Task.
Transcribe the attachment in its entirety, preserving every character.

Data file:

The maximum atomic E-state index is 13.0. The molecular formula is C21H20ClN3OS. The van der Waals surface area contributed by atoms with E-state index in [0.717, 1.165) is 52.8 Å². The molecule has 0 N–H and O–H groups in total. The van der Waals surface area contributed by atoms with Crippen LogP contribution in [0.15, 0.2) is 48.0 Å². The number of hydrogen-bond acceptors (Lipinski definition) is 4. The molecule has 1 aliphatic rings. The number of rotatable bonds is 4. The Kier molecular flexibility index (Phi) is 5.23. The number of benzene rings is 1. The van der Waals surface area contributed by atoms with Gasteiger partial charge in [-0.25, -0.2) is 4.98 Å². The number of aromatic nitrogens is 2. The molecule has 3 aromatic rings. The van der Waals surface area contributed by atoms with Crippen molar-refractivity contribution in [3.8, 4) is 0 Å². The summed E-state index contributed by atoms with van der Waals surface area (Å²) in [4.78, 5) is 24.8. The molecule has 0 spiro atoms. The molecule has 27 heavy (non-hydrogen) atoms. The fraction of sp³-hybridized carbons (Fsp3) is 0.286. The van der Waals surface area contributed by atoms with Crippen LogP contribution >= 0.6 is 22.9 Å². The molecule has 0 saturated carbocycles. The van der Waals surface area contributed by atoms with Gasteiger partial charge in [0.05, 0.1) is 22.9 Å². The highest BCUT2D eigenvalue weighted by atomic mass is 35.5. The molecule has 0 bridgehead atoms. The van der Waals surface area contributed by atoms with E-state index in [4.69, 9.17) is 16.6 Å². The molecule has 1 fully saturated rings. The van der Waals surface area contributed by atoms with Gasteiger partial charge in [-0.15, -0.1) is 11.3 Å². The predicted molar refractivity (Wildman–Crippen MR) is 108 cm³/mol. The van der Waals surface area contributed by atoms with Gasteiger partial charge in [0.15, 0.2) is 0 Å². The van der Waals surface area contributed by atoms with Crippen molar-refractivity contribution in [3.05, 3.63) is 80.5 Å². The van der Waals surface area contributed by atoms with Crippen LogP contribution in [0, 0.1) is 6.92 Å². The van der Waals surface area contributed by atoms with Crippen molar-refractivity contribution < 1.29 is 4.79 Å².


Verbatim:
The maximum atomic E-state index is 13.0. The molecular formula is C21H20ClN3OS. The van der Waals surface area contributed by atoms with E-state index in [0.717, 1.165) is 52.8 Å². The molecule has 0 N–H and O–H groups in total. The van der Waals surface area contributed by atoms with Crippen LogP contribution in [0.15, 0.2) is 48.0 Å². The number of hydrogen-bond acceptors (Lipinski definition) is 4. The molecule has 1 aliphatic rings. The number of rotatable bonds is 4. The Kier molecular flexibility index (Phi) is 5.23. The number of benzene rings is 1. The van der Waals surface area contributed by atoms with Gasteiger partial charge in [-0.25, -0.2) is 4.98 Å². The number of aromatic nitrogens is 2. The molecule has 3 aromatic rings. The van der Waals surface area contributed by atoms with Crippen molar-refractivity contribution in [3.8, 4) is 0 Å². The summed E-state index contributed by atoms with van der Waals surface area (Å²) in [4.78, 5) is 24.8. The molecule has 0 spiro atoms. The molecule has 27 heavy (non-hydrogen) atoms. The fraction of sp³-hybridized carbons (Fsp3) is 0.286. The van der Waals surface area contributed by atoms with Crippen LogP contribution >= 0.6 is 22.9 Å². The molecule has 0 saturated carbocycles. The van der Waals surface area contributed by atoms with Gasteiger partial charge in [0.05, 0.1) is 22.9 Å². The highest BCUT2D eigenvalue weighted by atomic mass is 35.5. The molecule has 0 bridgehead atoms. The van der Waals surface area contributed by atoms with E-state index in [4.69, 9.17) is 16.6 Å². The molecule has 1 fully saturated rings. The van der Waals surface area contributed by atoms with Gasteiger partial charge in [-0.15, -0.1) is 11.3 Å². The predicted molar refractivity (Wildman–Crippen MR) is 108 cm³/mol. The van der Waals surface area contributed by atoms with Gasteiger partial charge in [0.15, 0.2) is 0 Å². The van der Waals surface area contributed by atoms with Crippen molar-refractivity contribution in [3.05, 3.63) is 80.5 Å². The van der Waals surface area contributed by atoms with Crippen LogP contribution in [0, 0.1) is 6.92 Å². The van der Waals surface area contributed by atoms with Crippen molar-refractivity contribution < 1.29 is 4.79 Å².